Strategies for Preventing Medication Errors By Nursing Staff

medication errors at seattle hospitals1. Nursing staff need to double check "high-alert drugs" dosages before administration of the medication. Note: High-alert drugs are those medications that have an increased risk of causing harm to patients when used in error.

2. Nursing staff members need to take time out between rechecking medications. It has been found that healthcare professionals are more likely to find their own errors when there is pause or brief break between their rechecks / double check.

3. Nursing tag teams. Have one nurse read what is on the medication package or dose and have the other nurse check it against the doctor's order. Then reverse the process allowing each nurse to double check the other.

4. Avoid specific abbreviations that have been frequently mistaken and caused medical errors in the past. Such confusing symbols or abbreviations should never be used.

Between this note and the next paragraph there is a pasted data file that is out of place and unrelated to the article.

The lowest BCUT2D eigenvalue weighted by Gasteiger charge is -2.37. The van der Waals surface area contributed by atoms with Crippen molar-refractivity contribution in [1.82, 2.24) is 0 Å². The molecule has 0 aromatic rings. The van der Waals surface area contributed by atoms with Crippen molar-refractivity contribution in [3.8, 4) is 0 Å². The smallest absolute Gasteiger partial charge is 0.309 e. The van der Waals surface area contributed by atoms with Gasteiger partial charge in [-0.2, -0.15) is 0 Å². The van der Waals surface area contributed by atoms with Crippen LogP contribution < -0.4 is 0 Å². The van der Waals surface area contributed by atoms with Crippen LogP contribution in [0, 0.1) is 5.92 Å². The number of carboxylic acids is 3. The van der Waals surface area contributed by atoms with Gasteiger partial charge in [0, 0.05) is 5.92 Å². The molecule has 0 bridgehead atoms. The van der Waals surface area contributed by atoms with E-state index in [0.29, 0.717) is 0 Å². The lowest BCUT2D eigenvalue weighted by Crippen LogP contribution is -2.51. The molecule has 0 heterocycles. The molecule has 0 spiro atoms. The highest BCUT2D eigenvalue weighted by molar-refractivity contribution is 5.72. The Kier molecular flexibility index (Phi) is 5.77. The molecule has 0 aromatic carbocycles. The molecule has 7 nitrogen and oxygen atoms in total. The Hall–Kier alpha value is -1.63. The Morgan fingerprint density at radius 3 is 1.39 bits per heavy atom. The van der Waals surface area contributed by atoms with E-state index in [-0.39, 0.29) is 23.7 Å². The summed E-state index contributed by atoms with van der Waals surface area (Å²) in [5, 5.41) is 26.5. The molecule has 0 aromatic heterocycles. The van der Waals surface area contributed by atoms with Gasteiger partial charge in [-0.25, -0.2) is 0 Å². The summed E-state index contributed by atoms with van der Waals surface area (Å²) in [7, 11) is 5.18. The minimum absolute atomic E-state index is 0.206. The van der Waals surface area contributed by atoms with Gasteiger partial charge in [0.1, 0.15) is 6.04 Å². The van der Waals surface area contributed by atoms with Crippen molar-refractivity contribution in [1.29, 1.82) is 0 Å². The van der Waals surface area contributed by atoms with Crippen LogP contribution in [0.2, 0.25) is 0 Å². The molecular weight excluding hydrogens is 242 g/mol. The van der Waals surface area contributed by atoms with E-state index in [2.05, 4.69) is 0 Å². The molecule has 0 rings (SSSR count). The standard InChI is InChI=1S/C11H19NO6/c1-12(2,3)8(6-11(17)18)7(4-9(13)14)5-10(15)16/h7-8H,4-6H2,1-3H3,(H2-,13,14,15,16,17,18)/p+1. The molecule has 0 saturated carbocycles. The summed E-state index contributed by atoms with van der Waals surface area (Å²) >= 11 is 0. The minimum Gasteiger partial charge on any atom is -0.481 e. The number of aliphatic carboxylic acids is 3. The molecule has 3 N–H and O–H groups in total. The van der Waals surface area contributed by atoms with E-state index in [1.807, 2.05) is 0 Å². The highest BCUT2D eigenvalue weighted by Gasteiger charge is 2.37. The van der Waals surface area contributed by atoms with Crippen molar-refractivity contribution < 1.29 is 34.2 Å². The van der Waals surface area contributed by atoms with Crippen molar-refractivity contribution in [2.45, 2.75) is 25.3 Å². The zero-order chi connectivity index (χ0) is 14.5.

a. Example #1: "qd" for a daily order can be misinterpreted for "qid," which would quadruple the dose.
     b. Example #2: Another error-prone abbreviation would be to use "U" for a unit. U has sometimes been misinterpreted as a zero, causing an overdose of 10 times the amount of medication that was intended for a patient.

Medication errors and perscription overdoses are a larger problem in Western Washing than is generally reported in the media.  If you or a loved one has been the victim of a medication error in the Seattle area contact medical malpractice attorney Chris Davis at Davis Law Group to schedule a free legal consultation. Call 206-727-4000.

Our office frequently receives calls from the victims of drug over dose or medication errors in top notch hospitals such as Harborview Medical Center, Swedish Hospital, Virginia Mason and Seattle Children's Hospital.
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